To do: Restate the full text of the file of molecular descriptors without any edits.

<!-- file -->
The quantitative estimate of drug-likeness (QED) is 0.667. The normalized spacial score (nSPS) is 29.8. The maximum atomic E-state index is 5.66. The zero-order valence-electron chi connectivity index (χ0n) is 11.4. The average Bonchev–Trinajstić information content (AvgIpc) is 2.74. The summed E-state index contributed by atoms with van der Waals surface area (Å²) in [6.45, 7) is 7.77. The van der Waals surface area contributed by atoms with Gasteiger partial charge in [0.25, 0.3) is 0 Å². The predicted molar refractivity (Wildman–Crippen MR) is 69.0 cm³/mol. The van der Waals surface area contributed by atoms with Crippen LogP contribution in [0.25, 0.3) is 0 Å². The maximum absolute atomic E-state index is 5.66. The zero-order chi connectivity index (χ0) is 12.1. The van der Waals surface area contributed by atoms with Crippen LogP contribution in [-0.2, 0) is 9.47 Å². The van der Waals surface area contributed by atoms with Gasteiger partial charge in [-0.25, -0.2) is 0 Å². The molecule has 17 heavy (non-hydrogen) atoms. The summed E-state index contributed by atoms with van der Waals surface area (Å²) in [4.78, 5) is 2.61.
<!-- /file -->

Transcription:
The quantitative estimate of drug-likeness (QED) is 0.667. The normalized spacial score (nSPS) is 29.8. The maximum atomic E-state index is 5.66. The zero-order valence-electron chi connectivity index (χ0n) is 11.4. The average Bonchev–Trinajstić information content (AvgIpc) is 2.74. The summed E-state index contributed by atoms with van der Waals surface area (Å²) in [6.45, 7) is 7.77. The van der Waals surface area contributed by atoms with Gasteiger partial charge in [0.25, 0.3) is 0 Å². The predicted molar refractivity (Wildman–Crippen MR) is 69.0 cm³/mol. The van der Waals surface area contributed by atoms with Crippen LogP contribution in [0.25, 0.3) is 0 Å². The maximum absolute atomic E-state index is 5.66. The zero-order chi connectivity index (χ0) is 12.1. The van der Waals surface area contributed by atoms with Crippen LogP contribution in [-0.2, 0) is 9.47 Å². The van der Waals surface area contributed by atoms with Gasteiger partial charge in [-0.25, -0.2) is 0 Å². The molecule has 17 heavy (non-hydrogen) atoms. The summed E-state index contributed by atoms with van der Waals surface area (Å²) in [4.78, 5) is 2.61.